Finance News

West Brom loses legal battle over BTL tracker rates

Rozi Jones
8th June 2016
"This ruling sends a clear message to other lenders who have acted in a similar manner, and to those who might have been considering following suit."

West Bromwich Building Society has lost a Court of Appeal case against a group of around 400 landlords after it increased rates on its buy-to-let tracker.

West Brom won a High Court case in January 2015, with the judge ruling that the lender was within its rights to increase the premium on the rate it charged above the Base Rate.

However the Property 118 Action Group leader was granted leave to appeal, and the decision today will result in 6,000 borrowers getting a refund.

West Brom estimates the one-off cost to be approximately £27.5m, causing the Society to record a loss for the year to March 2017.

The Society first announced in September 2013, that it would be increasing its rates by 2% from 1.49% to 3.49% due to "changing market conditions", despite the Bank of England's base rate remaining at 0.5%.

However Property 118 leader Mark Alexander said that the Society's decision to raise the rate on its tracker mortgages was unlawful.

Today, the judge ruled that West Bromwich Mortgage Company were not legally entitled to vary mortgage interest rates in the absence of a change in the Bank of England base rate, and are not entitled to call in the mortgages unless borrowers are in default.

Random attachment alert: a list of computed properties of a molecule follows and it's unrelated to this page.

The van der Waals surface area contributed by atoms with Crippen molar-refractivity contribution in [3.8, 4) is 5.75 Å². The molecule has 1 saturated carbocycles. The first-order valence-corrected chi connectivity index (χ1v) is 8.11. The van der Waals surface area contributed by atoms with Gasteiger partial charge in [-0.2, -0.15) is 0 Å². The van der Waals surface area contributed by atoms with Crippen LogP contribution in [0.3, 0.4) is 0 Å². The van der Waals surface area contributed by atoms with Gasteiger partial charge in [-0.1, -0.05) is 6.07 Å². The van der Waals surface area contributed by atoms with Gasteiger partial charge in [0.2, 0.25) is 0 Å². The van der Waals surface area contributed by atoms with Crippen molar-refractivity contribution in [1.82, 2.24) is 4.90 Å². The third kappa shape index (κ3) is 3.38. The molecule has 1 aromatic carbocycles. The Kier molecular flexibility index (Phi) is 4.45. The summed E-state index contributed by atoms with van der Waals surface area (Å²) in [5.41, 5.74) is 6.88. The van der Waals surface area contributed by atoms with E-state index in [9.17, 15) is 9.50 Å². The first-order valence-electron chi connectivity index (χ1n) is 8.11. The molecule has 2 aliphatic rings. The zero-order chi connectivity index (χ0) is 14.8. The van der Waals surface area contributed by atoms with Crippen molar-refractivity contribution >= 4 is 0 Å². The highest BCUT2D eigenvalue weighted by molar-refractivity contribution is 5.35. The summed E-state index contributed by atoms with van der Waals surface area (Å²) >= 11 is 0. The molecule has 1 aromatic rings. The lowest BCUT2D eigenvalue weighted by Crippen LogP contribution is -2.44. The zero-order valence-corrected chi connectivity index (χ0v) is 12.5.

In a statement on Property 118's website, Alexander said: "This ruling sends a clear message to other lenders who have acted in a similar manner, and to those who might have been considering following suit. There are thought to be in the region of one million tracker buy-to-let mortgages which could have been affected in this case had gone the wrong way."

In a statement, West Brom said: "While we are disappointed, we accept the Court of Appeal’s decision and so will be contacting all affected borrowers, including those who were not part of this action, to advise them of the outcome and that we will be reimbursing them any additional interest charged."

Jonathan Westhoff, Chief Executive of West Bromwich Building Society, added: “Naturally we are disappointed by today’s decision from the Court of Appeal. At all times we acted to ensure we were treating customers fairly and that our approach was in the best interests of the Society and its members as a whole.

“We will now contact all affected borrowers and ensure we process promptly any reimbursement they are due. In line with our prudent approach to managing the Society we had already allocated capital to cover this unexpected outcome and so the Society remains in a strong financial position.”

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